Home Race Charlottesville Mayor Nikuyah Walker Responds to City Council Members Lloyd Snook, Heather...

Charlottesville Mayor Nikuyah Walker Responds to City Council Members Lloyd Snook, Heather Hill Comments on Her Post “that likened the City of Charlottesville to a rapist”

Snook and Hill call what Walker wrote "jarring and hurtful to victims of sexual assault and rape"; Walker responds, "Heather and Lloyd, maybe Dr. King and 1963 or Charlottesville and 2017 can remind you who you are and how unhelpful you will continue to be unless you CHANGE."


See below for commentary by Charlottesville City Council members Lloyd Snook and Heather Hill, in response to the controversy over Mayor Nikuyah Walker’s “sexually graphic post” the other day, which stirred up a LOT of attention…and criticism (note: the post’s most controversial line was probably, “Charlottesville: The beautiful-ugly it is. It rapes you, comforts you in its c** stained sheet and tells you to keep its secrets.”). Also see below for Mayor Walker’s response to Snook and Hill…

First, here’s what Snook and Hill wrote:

We have been swamped with requests for reaction to Mayor Walker’s poem. Here is a joint statement that Heather Hill and I have drafted and sent out:

On Wednesday, Mayor Nikuyah Walker posted a poem on multiple social media platforms that likened the City of Charlottesville to a rapist who then comforts and oppresses his rape victim. This post has received national attention.

As White individuals, we can only dimly understand the present-day impact of America’s history of slavery, lynching and sexualized violence toward Black people in general, and toward Black women in particular. We see daily the pressure on Mayor Walker, as the sole representative on our Council of a marginalized and historically oppressed group. We do not – because we cannot – share her pain; no one can judge someone else’s pain. And we are appalled at the threats, both direct and indirect, that Mayor Walker has received in response to her post.

But it can never be appropriate for our Mayor – as our leader and as our representative – to use terms of sexual violence to characterize the City of Charlottesville. The “rape” metaphor was salacious, but it was also jarring and hurtful to victims of sexual assault and rape, and deeply unfair in how it presents Charlottesville to the world. We should not gloss over our difficult history of race relations, but as elected officials, we must choose our words carefully.

We wish that our city was being seen for the many things our community has been accomplishing, especially since the alt-Right violence of 2017. Since 2017, Charlottesville has made historic commitments to affordable and deeply affordable housing, to the redevelopment of our public housing through resident-led planning, to grass roots initiatives for mortgage and rent relief to prevent evictions, and to a panoply of bold housing plans on par with much larger municipalities. We have started programs to train people for living wage jobs and to teach them how to start up independent businesses, even during a pandemic. We have launched a Police Civilian Review Board, fare-free public transit, and local food justice initiatives. We are working on a sweeping affordable housing plan, a rewrite of our Comprehensive Plan with an emphasis on racial equity, a new zoning plan that looks to begin to undo historic segregation patterns in single-family housing, and a climate action plan that will work for all of us.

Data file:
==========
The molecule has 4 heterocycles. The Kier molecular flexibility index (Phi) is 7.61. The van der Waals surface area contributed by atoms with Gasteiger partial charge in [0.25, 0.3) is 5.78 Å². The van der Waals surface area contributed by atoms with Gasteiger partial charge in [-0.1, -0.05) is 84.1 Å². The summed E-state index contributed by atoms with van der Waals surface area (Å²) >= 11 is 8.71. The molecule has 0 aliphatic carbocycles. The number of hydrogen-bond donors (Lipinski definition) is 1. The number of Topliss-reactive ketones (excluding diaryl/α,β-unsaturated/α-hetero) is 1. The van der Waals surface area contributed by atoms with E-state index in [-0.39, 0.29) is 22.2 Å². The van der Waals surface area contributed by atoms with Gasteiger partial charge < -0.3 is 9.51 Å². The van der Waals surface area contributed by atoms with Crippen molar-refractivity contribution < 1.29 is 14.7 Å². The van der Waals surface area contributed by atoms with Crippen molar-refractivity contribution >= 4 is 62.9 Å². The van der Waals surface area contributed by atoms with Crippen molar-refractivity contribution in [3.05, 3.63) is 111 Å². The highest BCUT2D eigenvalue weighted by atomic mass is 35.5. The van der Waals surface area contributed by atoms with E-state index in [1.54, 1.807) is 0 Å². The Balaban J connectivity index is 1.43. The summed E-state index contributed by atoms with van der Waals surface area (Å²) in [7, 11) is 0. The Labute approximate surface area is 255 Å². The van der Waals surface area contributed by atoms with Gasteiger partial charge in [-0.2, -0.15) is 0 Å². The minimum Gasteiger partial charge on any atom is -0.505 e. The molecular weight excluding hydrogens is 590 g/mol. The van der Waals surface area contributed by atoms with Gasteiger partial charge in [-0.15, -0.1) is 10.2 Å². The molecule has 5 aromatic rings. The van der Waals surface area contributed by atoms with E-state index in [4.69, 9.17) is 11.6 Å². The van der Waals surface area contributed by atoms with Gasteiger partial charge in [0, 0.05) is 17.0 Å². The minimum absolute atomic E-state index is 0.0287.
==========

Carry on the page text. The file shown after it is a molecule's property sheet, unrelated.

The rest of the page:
These initiatives – and many more – are what people should be seeing in the national headlines about the City of Charlottesville. We remain committed to investing resources and repairing broken systems so that all in our community have the opportunity to thrive. We still face many challenges, but if we work together as leaders, and shoulder to shoulder with our citizens, we will continue to make progress toward a more equitable city.

Some of the progressive programs outlined above were begun before any of us joined City Council. Some of them have been started during our times on Council. When Charlottesville has made progress on these issues, it has been with support of people of all backgrounds. The funding for these initiatives has come from the tax dollars of people of all backgrounds. Our future success depends on the good will and the desire for unity of people of all backgrounds. This poem did not help build that unity.

Now, here’s Mayor Walker’s response to Snook and Hill:

Heather and Lloyd teamed up to write a response to my truth. #takecontrolofthenarrative! It was interesting watching them learn one another in 2020 and Big D Democrat the city council while you all blindly watched and waited for the three “most progressive councilors ever elected” to move our city forward. Anyhoo… Heather and Lloyd, maybe Dr. King and 1963 or Charlottesville and 2017 can remind you who you are and how unhelpful you will continue to be unless you CHANGE.

In his 1963 “Letter from a Birmingham Jail,” Rev. Martin Luther King Jr. wrote, “I have almost reached the regrettable conclusion that the Negro’s great stumbling block in the stride toward freedom is not the White Citizens Councilor or the Ku Klux Klanner, but the white moderate who is more devoted to order than to justice.”

“That’s as true today as it was then. The silence of white moderates who won’t speak up when faced with extreme racism exacerbates the problems we have today. White moderates have become comfortable with their lives and don’t want to “rock the boat” or make too much noise. To white moderates, I say that your silence is aiding and abetting their agenda and your moral leadership is needed now more than ever.”


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